Even after the collapse of Catalonia, Prime Minister Negrin was determined to fight on, still hoping against hope that the fortunes of the Republic would be transformed once a general European war broke out, in which the western democracies would at last have to confront Hitler's Germany. A number of military leaders, however, including Colonel Segismundo Casado, commander of the Republican Army of the Centre, thought that continuing the war at this point was simply irresponsible. In Madrid, food was scarce and living conditions were terrible. Morale in the Republican army was low. What was the point of more deaths?
Casado entered into negotiations with Franco's chief of intelligence in Burgos, Colonel Ungria, confident that some terms better than simple unconditional surrender could at this late stage still be achieved. He also began planning a coup against Negrin and his Communist backers. By early March, even General Miaja agreed with Casado's plans, and on 5 March Casado set up a so-called national council in Madrid and informed Negrin of his rebellion. Uncertainty and political confusion were rife, not just in Madrid, but throughout Republican Spain. No one was sure who had what authority, or who would follow any orders. Negrin gave up, and flew out of the country, accompanied by various Communist luminaries. But Communist army commanders in and around Madrid chose to attack Casado, and for one last, desperate time, there was a civil war within the civil war in Republican Spain.
By 12 March the Communist resistance had failed. Two of its leaders were executed, the latest Republicans to die in internecine disputes instead of in fighting the Nationalists. Others were imprisoned, and were still in gaol when the Nationalists entered Madrid. Casado discovered that his hopes of negotiating anything with Franco were entirely groundless. The terms remained unconditional surrender.
In the south and the centre, Nationalist armies continued to advance while the opposing forces disintegrated. On Tuesday, 28 March, the Nationalists, headed by General Espinosa de los Monteros, entered Madrid. In the next few days, the scene was repeated in Valencia, Jaén, Almeria and other southern cities. Fifth columnists emerged full of joy and relief to greet the Nationalist conquerors, and Nationalist flags appeared as if by magic on balconies. On 1 April, Franco issued the last communique of the war. 'Having captured and disarmed the red army, Nationalist troops today took their last objectives. The war is finished.'
Republican troops either melted away and headed for home, or found themselves rounded up in holding camps. Thousands of Republican activists made desperate attempts to leave the country. But they were unsuccessful. There could be no repetition of the huge exodus into France a few months earlier. The Republic now had no frontier with France or Portugal. Nationalist ships patrolled the Mediterranean, making escape by sea a forlorn hope for almost all of the up to 60,000 people thronging the docks of Alicante and other southern ports. Casado was one of the very few to be rescued. Some who found themselves trapped committed suicide rather than face the Francoist justice that was to come.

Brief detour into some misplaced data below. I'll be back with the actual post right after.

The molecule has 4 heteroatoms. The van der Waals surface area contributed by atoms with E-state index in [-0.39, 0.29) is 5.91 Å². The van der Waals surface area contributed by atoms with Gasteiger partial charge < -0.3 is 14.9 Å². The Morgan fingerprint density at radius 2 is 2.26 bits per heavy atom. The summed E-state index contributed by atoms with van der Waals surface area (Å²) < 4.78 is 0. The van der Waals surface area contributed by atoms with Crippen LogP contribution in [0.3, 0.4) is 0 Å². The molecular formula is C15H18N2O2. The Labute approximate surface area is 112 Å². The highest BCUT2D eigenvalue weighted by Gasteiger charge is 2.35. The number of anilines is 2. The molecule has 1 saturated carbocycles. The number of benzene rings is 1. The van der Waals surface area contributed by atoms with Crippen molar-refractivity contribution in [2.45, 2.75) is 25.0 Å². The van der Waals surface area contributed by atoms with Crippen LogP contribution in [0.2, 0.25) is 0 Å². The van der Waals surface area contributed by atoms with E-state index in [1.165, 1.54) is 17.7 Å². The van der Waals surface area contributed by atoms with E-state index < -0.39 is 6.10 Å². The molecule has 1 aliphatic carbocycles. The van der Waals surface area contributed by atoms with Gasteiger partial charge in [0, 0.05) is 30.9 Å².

The fighting was over, but in some senses the war continued. Military justice officials were understandably keen to prosecute those suspected of participating in the Republican repression during the war. Anyone convicted of a 'crime of blood' of this kind could expect the death penalty. But the immediate postwar repression went much further than this. The rebel generals of 1936 saw themselves as opponents not just of the Second Republic as a constitutional and political system, but also of a
perverted ideology that they called 'red' or Communist. Throughout the war, the Nationalists called their opponents los rojos, 'the reds', just as the Republicans called theirs 'the fascists'. Neither label was accurate, but they summed up succinctly the sense among the deeply committed on each side that the other represented a completely unacceptable set of values.
The victors were now determined to create their own new but traditional Spain, and to eradicate 'red' Spain for ever. High-ranking army officers, and political and trade union leaders at national and local levels who had played a significant role in the Republican war effort, or who had participated in the Popular Front before the war broke out, were charged with treachery and military rebellion, even though it was their accusers and judges who had rebelled in 1936. They were brought before military courts. If they were found guilty - and the standards used to evaluate evidence were far from reassuring - they were executed or condemned to long terms of imprisonment. These sentences were punishment for individual actions that hindered the cause of true Spain, as the judges saw it. They also regarded them as a way of purging the national body of corrupting influences.
Estimates of the numbers executed in the postwar repression have varied widely, but recent research, province by province, now points to a total of probably about 50,000. This figure does not include the many thousands killed in lawless reprisals in the early stages of the war, whose exact numbers will probably never be known. The new regime was not interested in reconciliation. It was interested in retribution, and in cutting out diseased members from Spanish society, lest they should infect others. The terminology of impurity and disease recorded the regime's view of Republican politics as pathological and contaminating.